Con & conjure, p.39
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       Con & Conjure, p.39

         Part #5 of Raine Benares series by Lisa Shearin
Page 39


  “I know what I heard,” Rache said.

  “You weren’t there?”

  “I know what you did, if that’s what you mean. ”

  “Who did you hear it from?”

  “People. ”

  “Was one of those people named Taltek Balmorlan?”

  “No. ”

  “When was the last time you talked to him?”

  “The day you and your paladin chased me into the elven embassy. ”

  “He didn’t pay you extra to run herd on some firemages?”

  “Present company excluded, since when do I associate with magic types?”

  “Since pretty much never,” I had to admit.

  “Exactly. ”

  “Does that mean you weren’t involved?”

  “That’s exactly what it means,” Rache said. “I’m an assassin; it’s what I do. But I do my work quick and clean. What happened at that hotel yesterday wasn’t either one. I take pride in a job well done, but I don’t get off on it. They did. As far as I’m concerned, what you gave them was everything they deserved. ”

  I looked at him in something approaching shock. “Thank you. I think. ”

  Rache shrugged. “A man draws his line somewhere. Even me. ”

  “Did your people tell you that Taltek Balmorlan arranged it all for some cartel out-of-towners as a demonstration of what the Saghred could do?”

  Rache said nothing for a few heartbeats. “He set you up. ”

  I nodded. “He knew I wouldn’t let all those people die. And now there’s a convenient price on my head. The elven ambassador has already laid claim to me if I’m brought in. ”

  “The ambassador isn’t in charge over there. ”

  “I know. Balmorlan is. He sells me to the highest bidder, arranges a demonstration of the goods, and then gets me arrested. You assassinating Chigaru Mal’Salin is simply another part of the same plan. You still want to line your pockets with his gold?”

  Rache’s answer was drowned out by raised voices in the tavern common room.

  I recognized the loudest one.

  Phaelan. A very drunk Phaelan.

  I did not need this now. What the hell had happened to Uncle Ryn sitting on him?

  My cousin was in the middle of a gaggle of highbred young elves spoiling for a fight, or as they were calling it, a duel. Apparently Phaelan had offended one of them, and for my cousin, being offensive came as naturally as breathing.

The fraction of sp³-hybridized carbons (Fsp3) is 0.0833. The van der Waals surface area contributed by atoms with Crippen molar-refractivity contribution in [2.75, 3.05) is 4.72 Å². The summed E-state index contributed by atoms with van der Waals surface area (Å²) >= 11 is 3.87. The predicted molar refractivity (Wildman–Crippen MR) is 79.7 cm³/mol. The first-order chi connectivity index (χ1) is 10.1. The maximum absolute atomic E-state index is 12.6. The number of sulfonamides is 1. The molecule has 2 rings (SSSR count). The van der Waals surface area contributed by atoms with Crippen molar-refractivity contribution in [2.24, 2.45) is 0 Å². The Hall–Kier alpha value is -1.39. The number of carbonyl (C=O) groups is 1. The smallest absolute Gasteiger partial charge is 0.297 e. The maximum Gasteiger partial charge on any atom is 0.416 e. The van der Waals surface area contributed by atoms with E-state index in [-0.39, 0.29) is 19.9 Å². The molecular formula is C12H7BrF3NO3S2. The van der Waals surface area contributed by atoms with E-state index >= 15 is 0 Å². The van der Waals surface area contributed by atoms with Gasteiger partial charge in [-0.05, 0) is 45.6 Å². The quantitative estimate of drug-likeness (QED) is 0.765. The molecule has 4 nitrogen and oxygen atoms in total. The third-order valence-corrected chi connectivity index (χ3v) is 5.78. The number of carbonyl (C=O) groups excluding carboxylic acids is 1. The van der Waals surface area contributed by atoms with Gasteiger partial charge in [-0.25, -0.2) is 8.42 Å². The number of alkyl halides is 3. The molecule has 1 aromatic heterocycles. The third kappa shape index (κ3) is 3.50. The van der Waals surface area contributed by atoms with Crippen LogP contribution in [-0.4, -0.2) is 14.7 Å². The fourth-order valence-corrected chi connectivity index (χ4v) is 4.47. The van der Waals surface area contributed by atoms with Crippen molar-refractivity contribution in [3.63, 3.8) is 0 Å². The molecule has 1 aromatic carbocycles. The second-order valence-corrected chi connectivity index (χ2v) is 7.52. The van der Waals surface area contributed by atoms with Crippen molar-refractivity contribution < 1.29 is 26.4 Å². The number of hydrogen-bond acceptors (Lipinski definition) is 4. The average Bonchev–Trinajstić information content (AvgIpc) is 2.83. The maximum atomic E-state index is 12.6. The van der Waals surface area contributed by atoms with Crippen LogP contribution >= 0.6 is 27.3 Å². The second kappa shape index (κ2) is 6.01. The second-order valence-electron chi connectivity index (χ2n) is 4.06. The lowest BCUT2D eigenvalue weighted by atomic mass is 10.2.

Dammit, Phaelan. Not now.

  One particularly offended young lord had thrown a glove with a fancy embroidered gauntlet at my cousin’s feet.

  Phaelan looked down. “You dropped something,” he slurred.

  “I dropped nothing; that was a challenge. My seconds will contact your seconds for terms. ”

  “Terms for what?”

  “A duel at dawn tomorrow—to the death. ”

  Phaelan staggered to his feet. “No, no. There’s not going to be any of that ‘duel at dawn’ crap. See, I sleep late, so why would I want to get up early to kill you when I could sleep in tomorrow and kill you right now? If you want your seconds to watch, I can wait a few minutes. Now or five minutes—your choice. ”

  “Now. ” The elf lord’s lips twisted in a sneer. “And right here. ”

  “Fine with me. ” Phaelan tossed the gauntlet back to the dandy. “Come on. Let’s get you over with. ”

  Then things got ugly. Really ugly.

  There are three things that a pirate crew won’t let their captain do alone. Plunder, pillage, and brawl are all pirate-sanctioned group activities.

  The door shut behind me.

  “Good luck, love. ” Rache and his voice receded down the hall.

  He was running out on me. Again.


  Or jak’aprit, as Vegard had so astutely called him.

  The fancy elves outnumbered Phaelan and his crew, but most pure-blooded elves learned to fight in a salon. My cousin and his men learned on decks and in streets.

  The three men huddled at the table weren’t huddling anymore. They’d also sobered up entirely too fast.

  I definitely didn’t need this.

  Being glamoured as Rache was about to come in handy. My fists weren’t made for brawling, but Rache’s were. Better yet, Tam and Imala had seen to it that I was armed like an assassin.

  No one had drawn steel yet, and I wasn’t going to be first. Unless it spilled out onto the streets, the city watch would ignore a brawl with fists. If you drew steel, your little party immediately got upgraded to a riot. At that point, watchers would draw their steel—both blades and handcuffs. I was understandably nervous around the latter. Both Rache Kai and Raine Benares had their pictures posted around town with tempting amounts listed below. I wasn’t going to give the local law any excuse, but at the same time, you don’t abandon family in a fight.

  You pulled your hat down lower to hide who you were and waded in.

  I didn’t like glamouring, and I certainly didn’t like being a man, but I really liked having a man’s fists. I pulled one elf off of Phaelan and landed an incredibly satisfying right hook to his temple. His baby blue eyes rolled up into his highborn head and he dropped like a rock.